• The focus is on timely sharing of expertise through discussions and briefings rather than static written reports, better reflecting networked collaboration enabled by their organization.

So in summary, MITRE leverages open networking of all available expertise internally to deeply understand problems, rather than relying on small groups of officially designated experts working independently.

Here is a summary of the key points:

  • Jay Rosen runs the influential blog PressThink.org, which analyzes issues around journalism, media and the public sphere.

  • Rosen argues that the concept of "the audience" is outdated and harmful in an age where ordinary people can participate in media through blogs, social platforms, etc.

  • Instead of passive audiences, we have "publics" - groups of people who can aggregate attention and influence without institutional authority or credentials.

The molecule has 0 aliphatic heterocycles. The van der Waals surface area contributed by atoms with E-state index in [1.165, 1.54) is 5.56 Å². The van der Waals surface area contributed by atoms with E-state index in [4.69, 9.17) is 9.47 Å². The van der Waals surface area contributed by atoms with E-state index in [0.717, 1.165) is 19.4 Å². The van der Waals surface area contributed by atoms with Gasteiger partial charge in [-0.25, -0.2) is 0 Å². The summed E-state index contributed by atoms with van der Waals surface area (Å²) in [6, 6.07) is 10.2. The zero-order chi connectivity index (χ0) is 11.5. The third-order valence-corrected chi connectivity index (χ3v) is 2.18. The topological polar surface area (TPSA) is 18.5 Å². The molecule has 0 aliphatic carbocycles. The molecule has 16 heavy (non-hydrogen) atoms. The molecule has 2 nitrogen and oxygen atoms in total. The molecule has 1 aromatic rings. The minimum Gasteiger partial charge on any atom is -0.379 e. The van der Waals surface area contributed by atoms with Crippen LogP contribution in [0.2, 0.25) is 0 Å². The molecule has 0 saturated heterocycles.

• Publics form spontaneously around issues they care about and big media no longer has a monopoly on attention. They compete for attention alongside other information sources.

  • Rosen advocates for “publicness” - a media system and culture open to participation by nonexperts. Citizens should be treated as constituents of professional communicators, not just customers or audiences.

  • His ideas influenced influential news innovators like Ezra Klein andsuggest a model of bottom-up distributed expertise rather than top-down authority. Everyone can potentially contribute to knowledge and understanding.

In summary, Rosen argues the traditional notions of audiences are outdated and media needs to focus more on cultivating engaged publics through open participation rather than just broadcasting to passive receivers of information.

Here is a summary of the key points:

  • Traditional scientific publishing focuses on positive results and significant findings, overlooking negative or null results. However, these negative results can provide valuable insights for other researchers.

  • Jean-Claude Bradley pioneered the practice of "open-notebook science," openly recording and sharing all experimental results from his lab in real-time, including failures, through a blog and wiki.